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Mechanism of resistance to tyrosine kinase inhibitors in philadelphia-positive acute lymphblastic leukaemia (all): from genetic alterations to impaired RNA editing

Authors
Publisher
Alma Mater Studiorum - Università di Bologna
Publication Date
Keywords
  • Med/15 Malattie Del Sangue
Disciplines
  • Biology
  • Computer Science
  • Medicine

Abstract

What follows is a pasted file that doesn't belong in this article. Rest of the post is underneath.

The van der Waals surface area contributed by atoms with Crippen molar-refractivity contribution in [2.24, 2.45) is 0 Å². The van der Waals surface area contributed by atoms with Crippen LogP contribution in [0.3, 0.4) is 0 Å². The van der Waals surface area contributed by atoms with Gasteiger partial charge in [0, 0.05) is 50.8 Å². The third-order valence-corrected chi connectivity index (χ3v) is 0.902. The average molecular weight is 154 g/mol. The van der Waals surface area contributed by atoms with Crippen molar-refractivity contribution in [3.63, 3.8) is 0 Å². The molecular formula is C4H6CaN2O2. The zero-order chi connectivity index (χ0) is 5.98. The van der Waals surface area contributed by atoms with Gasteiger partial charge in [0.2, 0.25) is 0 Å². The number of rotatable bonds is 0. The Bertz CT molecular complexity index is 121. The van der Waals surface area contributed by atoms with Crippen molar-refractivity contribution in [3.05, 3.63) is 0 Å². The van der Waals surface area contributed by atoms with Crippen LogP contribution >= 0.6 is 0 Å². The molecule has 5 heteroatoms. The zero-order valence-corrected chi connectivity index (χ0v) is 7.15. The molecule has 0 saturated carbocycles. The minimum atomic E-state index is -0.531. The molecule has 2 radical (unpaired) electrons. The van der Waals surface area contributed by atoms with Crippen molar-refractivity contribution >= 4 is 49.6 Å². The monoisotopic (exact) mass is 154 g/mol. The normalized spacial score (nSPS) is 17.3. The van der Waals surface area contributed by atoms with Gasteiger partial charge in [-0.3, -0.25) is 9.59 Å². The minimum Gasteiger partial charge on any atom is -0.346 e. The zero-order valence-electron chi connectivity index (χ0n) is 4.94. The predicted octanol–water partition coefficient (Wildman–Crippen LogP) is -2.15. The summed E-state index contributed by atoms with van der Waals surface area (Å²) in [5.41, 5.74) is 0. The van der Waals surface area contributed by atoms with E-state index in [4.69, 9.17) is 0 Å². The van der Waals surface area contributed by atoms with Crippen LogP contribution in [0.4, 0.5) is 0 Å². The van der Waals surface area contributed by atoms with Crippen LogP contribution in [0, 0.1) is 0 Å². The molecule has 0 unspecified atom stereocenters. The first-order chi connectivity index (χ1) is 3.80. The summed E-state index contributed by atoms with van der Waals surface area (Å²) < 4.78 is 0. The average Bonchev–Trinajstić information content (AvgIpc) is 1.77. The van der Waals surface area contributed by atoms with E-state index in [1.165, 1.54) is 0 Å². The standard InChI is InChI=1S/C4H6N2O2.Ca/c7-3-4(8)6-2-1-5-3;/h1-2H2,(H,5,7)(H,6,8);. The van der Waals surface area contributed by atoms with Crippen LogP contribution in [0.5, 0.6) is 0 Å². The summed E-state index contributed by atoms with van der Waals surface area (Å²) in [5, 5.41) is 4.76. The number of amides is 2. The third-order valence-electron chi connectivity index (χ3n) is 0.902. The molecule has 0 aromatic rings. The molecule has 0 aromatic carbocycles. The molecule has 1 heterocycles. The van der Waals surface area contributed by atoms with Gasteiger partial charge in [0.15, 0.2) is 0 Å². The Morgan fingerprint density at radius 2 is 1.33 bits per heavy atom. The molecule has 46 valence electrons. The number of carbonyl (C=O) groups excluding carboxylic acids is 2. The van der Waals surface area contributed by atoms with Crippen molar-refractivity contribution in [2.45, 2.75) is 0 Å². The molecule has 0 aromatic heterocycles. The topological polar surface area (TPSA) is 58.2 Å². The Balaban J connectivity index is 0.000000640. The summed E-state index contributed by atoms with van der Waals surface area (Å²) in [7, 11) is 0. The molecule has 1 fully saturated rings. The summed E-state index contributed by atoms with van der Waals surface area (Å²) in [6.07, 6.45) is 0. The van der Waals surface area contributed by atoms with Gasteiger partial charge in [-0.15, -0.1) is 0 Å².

The Ph chromosome is the most frequent cytogenetic aberration associated with adult ALL and it represents the single most significant adverse prognostic marker. Despite imatinib has led to significant improvements in the treatment of patients with Ph+ ALL, in the majority of cases resistance developed quickly and disease progressed. Some mechanisms of resistance have been widely described but the full knowledge of contributing factors, driving both the disease and resistance, remains to be defined. The observation of rapid development of lymphoblastic leukemia in mice expressing altered Ikaros (Ik) isoforms represented the background of this study. Ikaros is a zinc finger transcription factor required for normal hemopoietic differentiation and proliferation, particularly in the lymphoid lineages. By means of alternative splicing, Ikaros encodes several proteins that differ in their abilities to bind to a consensus DNA-binding site. Shorter, DNA nonbinding isoforms exert a dominant negative effect, inhibiting the ability of longer heterodimer partners to bind DNA. The differential expression pattern of Ik isoforms in Ph+ ALL patients was analyzed in order to determine if molecular abnormalities involving the Ik gene could associate with resistance to imatinib and dasatinib. Bone marrow and peripheral blood samples from 46 adult patients (median age 55 yrs, 18-76) with Ph+ ALL at diagnosis and during treatment with imatinib (16 pts) or dasatinib (30 pts) were collected. We set up a fast, high-throughput method based on capillary electrophoresis technology to detect and quantify splice variants. 41% Ph+ ALL patients expressed high levels of the non DNA-binding dominant negative Ik6 isoform lacking critical N-terminal zinc-fingers which display abnormal subcellular compartmentalization pattern. Nuclear extracts from patients expressed Ik6 failed to bind DNA in mobility shift assay using a DNA probe containing an Ikaros-specific DNA binding sequence. In 59% Ph+ ALL patients there was the coexistence in the same PCR sample and at the same time of many splice variants corresponded to Ik1, Ik2, Ik4, Ik4A, Ik5A, Ik6, Ik6 and Ik8 isoforms. In these patients aberrant full-length Ikaros isoforms in Ph+ ALL characterized by a 60-bp insertion immediately downstream of exon 3 and a recurring 30-bp in-frame deletion at the end of exon 7 involving most frequently the Ik2, Ik4 isoforms were also identified. Both the insertion and deletion were due to the selection of alternative splice donor and acceptor sites. The molecular monitoring of minimal residual disease showed for the first time in vivo that the Ik6 expression strongly correlated with the BCR-ABL transcript levels suggesting that this alteration could depend on the Bcr-Abl activity. Patient-derived leukaemia cells expressed dominant-negative Ik6 at diagnosis and at the time of relapse, but never during remission. In order to mechanistically demonstrated whether in vitro the overexpression of Ik6 impairs the response to tyrosine kinase inhibitors (TKIs) and contributes to resistance, an imatinib-sensitive Ik6-negative Ph+ ALL cell line (SUP-B15) was transfected with the complete Ik6 DNA coding sequence. The expression of Ik6 strongly increased proliferation and inhibited apoptosis in TKI sensitive cells establishing a previously unknown link between specific molecular defects that involve the Ikaros gene and the resistance to TKIs in Ph+ ALL patients. Amplification and genomic sequence analysis of the exon splice junction regions showed the presence of 2 single nucleotide polymorphisms (SNPs): rs10251980 [A/G] in the exon2/3 splice junction and of rs10262731 [A/G] in the exon 7/8 splice junction in 50% and 36% of patients, respectively. A variant of the rs11329346 [-/C], in 16% of patients was also found. Other two different single nucleotide substitutions not recognized as SNP were observed. Some mutations were predicted by computational analyses (RESCUE approach) to alter cis-splicing elements. In conclusion, these findings demonstrated that the post-transcriptional regulation of alternative splicing of Ikaros gene is defective in the majority of Ph+ ALL patients treated with TKIs. The overexpression of Ik6 blocking B-cell differentiation could contribute to resistance opening a time frame, during which leukaemia cells acquire secondary transforming events that confer definitive resistance to imatinib and dasatinib.

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